“Imagine taking over a decade to make a sequel just to get beat by Puss in Boots,” says a tweet by @MelonSaurus comparing the animated film to Avatar 2. James Cameron’s much awaited sequel may not have been as critically-acclaimed as the first movie, but its visually arresting action sequences were, a lot say, worth the three-hour runtime.
But Puss in Boots: The Last Wish, a sequel that no one really asked for, was even better perhaps because it came unexpectedly. The movie delivered exciting non-photorealistic animation (similar to Spider-Man: Into the Spider-Verse’s groundbreaking stylistic choices), brilliant voice acting, and well-rounded characters in a reimagined fairy tale universe. And the premise was surprisingly deep and nuanced, with more mature themes that resonated with adult viewers.
Puss in Boots: The Last Wish Premise
Based on an Italian fairy tale figure of the same name, Puss in Boots was first introduced in Shrek 2 as a mercenary who has a change of heart. Because of his humor and, let’s face it, adorable begging eyes, Puss in Boots became an instant hit. A standalone spinoff series became inevitable in what I like to call the SCU, or the Shrek Cinematic Universe.
The charismatic anthropomorphic character returned to the big screen in The Last Wish, with excellent direction by Joel Crawford and the return of Antonio Banderas as Puss in Boots. A village doctor informs our protagonist that he has used up his eight spare lives and is down to his last.
At first, this realization doesn’t faze the legendary hero of Del Mar. He goes drinking in a cantina as usual until he is interrupted by a hooded wolf called Lobo, who came to collect him for bounty. Lobo wounds Puss in Boots in duel, sending the mythical cat into a new territory: fear. He manages a narrow escape and seeks refuge in the home of Mama Luna, who was said to take care of stray cats.
In this feline-infested home on the outskirts of town, Puss in Boots buries his spirit for adventure and danger, and vows to live a domesticated but ultimately safe final life. That is, until he hears of the fabled Last Wish that might just restore his previous lives and the legend of Puss in Boots.
Mortality, Anxiety, and Found Families as The Main Themes in The Last Wish
Puss in Boots might be the hero of the spinoff but he is also a deeply flawed character. His arrogance and selfishness get in the way of his relationships, particularly with his former professional and romantic partner Kitty Softpaws (Salma Hayek Pinault). What makes Puss in Boots a local legend is his heroic efforts, which he’s able to achieve in part due to having nine lives. Somewhere along his daring existence, he’s confused having multiple lives for invincibility.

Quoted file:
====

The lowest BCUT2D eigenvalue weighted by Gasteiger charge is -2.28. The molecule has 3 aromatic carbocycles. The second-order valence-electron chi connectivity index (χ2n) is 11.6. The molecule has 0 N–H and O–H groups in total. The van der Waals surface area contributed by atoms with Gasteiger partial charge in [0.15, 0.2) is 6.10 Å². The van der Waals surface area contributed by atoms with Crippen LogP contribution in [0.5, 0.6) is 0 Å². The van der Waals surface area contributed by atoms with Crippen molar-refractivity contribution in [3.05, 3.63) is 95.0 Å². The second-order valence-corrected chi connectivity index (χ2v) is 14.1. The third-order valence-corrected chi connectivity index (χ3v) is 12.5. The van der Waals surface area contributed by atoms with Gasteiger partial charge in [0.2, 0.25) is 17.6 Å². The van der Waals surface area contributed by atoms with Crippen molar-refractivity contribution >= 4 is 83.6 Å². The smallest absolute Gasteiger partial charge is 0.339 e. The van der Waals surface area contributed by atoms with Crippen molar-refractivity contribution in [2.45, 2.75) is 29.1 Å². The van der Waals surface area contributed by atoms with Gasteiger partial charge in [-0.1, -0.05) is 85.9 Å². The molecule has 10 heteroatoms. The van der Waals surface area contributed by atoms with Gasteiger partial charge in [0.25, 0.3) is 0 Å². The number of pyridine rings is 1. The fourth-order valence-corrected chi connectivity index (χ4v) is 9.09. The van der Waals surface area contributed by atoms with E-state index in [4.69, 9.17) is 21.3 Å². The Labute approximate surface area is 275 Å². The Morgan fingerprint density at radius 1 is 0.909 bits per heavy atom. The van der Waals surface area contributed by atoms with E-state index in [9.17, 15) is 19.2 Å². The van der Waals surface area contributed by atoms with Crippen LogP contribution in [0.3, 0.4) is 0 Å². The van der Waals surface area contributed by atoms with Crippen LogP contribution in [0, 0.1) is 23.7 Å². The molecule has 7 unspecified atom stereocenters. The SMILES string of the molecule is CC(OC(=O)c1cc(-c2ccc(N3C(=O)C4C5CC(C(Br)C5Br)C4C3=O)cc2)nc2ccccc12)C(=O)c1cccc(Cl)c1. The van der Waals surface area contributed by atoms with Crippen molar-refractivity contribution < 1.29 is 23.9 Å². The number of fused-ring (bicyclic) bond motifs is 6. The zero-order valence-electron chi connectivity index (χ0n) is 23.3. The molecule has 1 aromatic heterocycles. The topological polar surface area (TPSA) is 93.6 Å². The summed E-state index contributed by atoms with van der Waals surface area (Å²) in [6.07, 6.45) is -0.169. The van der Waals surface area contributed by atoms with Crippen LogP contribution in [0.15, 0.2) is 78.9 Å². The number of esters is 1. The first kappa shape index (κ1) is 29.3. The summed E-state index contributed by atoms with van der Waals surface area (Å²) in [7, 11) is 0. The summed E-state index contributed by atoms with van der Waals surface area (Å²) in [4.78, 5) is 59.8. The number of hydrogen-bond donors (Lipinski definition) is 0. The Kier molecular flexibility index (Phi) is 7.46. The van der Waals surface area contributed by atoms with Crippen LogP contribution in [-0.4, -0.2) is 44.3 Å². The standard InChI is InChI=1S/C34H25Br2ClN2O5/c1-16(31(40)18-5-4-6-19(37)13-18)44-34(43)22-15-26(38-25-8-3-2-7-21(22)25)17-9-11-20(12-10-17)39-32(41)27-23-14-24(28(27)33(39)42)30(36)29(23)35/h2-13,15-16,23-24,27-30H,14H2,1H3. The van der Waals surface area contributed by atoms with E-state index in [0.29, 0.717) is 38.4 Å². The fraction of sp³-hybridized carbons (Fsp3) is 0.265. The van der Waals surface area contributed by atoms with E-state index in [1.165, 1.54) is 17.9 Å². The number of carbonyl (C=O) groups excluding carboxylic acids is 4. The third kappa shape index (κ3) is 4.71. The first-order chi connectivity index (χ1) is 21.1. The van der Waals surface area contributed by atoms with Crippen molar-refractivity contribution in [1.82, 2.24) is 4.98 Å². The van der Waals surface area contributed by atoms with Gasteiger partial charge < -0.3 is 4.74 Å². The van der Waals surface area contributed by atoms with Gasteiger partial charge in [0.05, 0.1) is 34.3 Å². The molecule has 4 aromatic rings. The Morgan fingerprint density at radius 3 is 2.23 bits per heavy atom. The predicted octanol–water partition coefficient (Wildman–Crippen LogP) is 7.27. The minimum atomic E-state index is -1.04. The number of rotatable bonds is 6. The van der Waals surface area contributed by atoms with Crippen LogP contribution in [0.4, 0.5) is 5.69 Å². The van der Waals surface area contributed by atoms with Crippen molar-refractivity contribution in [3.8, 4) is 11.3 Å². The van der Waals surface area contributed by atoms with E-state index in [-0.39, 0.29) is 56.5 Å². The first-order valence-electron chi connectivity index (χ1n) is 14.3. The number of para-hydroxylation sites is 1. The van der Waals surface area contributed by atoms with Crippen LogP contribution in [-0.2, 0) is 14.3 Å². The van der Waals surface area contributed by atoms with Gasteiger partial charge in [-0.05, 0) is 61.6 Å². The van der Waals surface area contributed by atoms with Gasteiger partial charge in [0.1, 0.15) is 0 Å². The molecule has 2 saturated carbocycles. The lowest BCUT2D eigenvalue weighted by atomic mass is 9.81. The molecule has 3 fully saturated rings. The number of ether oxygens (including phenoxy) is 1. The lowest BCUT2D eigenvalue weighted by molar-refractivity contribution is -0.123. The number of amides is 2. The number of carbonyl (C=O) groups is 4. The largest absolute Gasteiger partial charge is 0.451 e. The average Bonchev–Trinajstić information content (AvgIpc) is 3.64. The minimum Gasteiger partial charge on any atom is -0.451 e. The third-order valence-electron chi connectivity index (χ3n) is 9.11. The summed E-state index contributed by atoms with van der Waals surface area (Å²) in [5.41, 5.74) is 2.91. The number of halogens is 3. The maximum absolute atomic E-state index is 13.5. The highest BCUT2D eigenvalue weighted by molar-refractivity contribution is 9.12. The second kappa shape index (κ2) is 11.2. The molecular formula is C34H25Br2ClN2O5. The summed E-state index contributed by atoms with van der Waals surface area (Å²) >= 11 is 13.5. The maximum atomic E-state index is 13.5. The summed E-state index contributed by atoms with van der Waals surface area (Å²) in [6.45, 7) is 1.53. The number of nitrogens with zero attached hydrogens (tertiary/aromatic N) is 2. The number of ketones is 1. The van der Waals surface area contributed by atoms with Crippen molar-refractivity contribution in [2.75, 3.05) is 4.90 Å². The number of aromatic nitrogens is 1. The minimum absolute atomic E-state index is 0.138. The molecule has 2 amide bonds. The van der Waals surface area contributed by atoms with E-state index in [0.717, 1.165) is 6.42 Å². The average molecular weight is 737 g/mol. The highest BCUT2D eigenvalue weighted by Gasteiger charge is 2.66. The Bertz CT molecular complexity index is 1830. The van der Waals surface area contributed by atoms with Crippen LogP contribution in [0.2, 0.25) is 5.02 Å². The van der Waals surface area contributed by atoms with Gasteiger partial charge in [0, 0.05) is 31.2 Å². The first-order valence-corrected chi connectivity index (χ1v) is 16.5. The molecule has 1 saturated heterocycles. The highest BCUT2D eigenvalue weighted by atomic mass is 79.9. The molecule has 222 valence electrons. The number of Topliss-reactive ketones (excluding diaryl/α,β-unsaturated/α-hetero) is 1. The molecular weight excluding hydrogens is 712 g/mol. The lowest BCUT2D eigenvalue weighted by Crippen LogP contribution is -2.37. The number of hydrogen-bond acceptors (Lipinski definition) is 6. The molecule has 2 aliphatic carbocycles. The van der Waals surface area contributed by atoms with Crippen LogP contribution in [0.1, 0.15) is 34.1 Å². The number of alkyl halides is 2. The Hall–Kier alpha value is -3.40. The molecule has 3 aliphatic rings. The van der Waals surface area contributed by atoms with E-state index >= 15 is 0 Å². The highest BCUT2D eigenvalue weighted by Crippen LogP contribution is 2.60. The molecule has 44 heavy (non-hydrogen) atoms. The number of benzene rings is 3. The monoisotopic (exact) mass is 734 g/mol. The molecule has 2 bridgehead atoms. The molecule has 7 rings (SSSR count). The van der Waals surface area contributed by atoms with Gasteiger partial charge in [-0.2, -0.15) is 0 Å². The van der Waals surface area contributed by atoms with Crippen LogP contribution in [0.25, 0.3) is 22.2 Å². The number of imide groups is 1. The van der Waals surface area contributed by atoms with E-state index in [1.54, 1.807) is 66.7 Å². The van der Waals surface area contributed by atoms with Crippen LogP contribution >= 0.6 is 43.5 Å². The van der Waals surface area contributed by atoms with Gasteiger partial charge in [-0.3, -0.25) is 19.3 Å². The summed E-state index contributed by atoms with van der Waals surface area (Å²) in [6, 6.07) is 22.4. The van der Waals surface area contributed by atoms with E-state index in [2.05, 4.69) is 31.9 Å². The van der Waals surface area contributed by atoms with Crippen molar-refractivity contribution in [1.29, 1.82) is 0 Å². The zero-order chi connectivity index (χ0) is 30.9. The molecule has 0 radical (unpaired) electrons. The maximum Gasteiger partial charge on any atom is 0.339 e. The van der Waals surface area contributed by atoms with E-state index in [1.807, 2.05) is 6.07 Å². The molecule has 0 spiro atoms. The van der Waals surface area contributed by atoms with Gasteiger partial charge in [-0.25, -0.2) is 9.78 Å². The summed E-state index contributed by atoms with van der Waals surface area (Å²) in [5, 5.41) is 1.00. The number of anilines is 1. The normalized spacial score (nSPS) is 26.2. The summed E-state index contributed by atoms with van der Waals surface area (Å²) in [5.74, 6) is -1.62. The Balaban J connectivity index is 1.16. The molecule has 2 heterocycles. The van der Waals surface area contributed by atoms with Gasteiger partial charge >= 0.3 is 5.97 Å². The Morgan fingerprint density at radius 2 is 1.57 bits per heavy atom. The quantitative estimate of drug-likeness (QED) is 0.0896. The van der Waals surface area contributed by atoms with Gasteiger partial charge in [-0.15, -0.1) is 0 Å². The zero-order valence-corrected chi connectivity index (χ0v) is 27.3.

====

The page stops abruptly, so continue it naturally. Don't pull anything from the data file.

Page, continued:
But Puss in Boots doesn’t have an unlimited number of lives and The Last Wish forces him to reconcile with that difficult fact. The inevitability of death is something that he has never truly considered prior to his near-death brush with Lobo, who is death come to life. He’s not after Puss in Boots for a bounty. Lobo, the movie’s version of a grim reaper, felt that the cat squandered away the many lives he was given and has come to take away his last.
Death has always been a tricky topic for a young audience, but animated films have never shied away from exploring it. Bambi, The Lion King, and more recent releases like Up and Coco have all featured character deaths and the ensuing grief that the main character has to grapple with. Puss in Boots does it a bit differently because it’s the main character himself who has to come to terms with his own demise.
Here’s the point where Puss in Boots transforms from a fearless adventurer to a tamed pet. His fear of Lobo develops into what is clearly a panic disorder, which is another more mature theme that The Last Wish wasn’t afraid to portray. It even represents therapy positively in the form of Perrito, a stray dog who has accompanied Puss in Boots in his quest for the wishing star. Perrito calms his feline friend down during a panic attack that was triggered by an encounter with Lobo. Those who’ve had therapy dogs know that it’s exactly what service animals for mental illness are trained to do—and it’s a win to see it portrayed on screen, especially in a movie aimed at an impressionable audience.
Perrito’s addition to the franchise is another welcome surprise. He’s a naive but lovable stray that nobody wanted, so finding Puss in Boots and Kitty Softpaws was more than he could hope for. Much like the storyline of Goldie and the Bears, a crime family based on the story of Goldilocks, Perrito’s journey highlights the concept of found family. He also serves as the emotional anchor of not just the two cats but the entire movie itself. And, more importantly, he reminds Puss in Boots to quite literally stop and smell the roses. Perrito and his overall zest for life teaches our hero a very valuable lesson that ultimately saves his final life.
The Last Wish tackles the subject of mortality not from the point of view of a character who might deal with the aftermath of someone’s death. Instead, it forces viewers to consider mortality from their own point of view—what do you do in the face of death? Do you avoid it or prepare for it?
Not to force young viewers into an existential crisis, but the dilemma of Puss in Boots sends a message that can be simplified as: make your life count. Most of us only get one, and it shouldn’t be spent seeking meaningless adventures to fill the void. Perhaps what can quell the fear of death is knowing we keep what matters most to us—such as love and family—close to our hearts. The only way to prepare for the inevitability of death is to make sure our time spent as mortals mattered.
Watch the Puss in Boots: The Last Wish trailer here: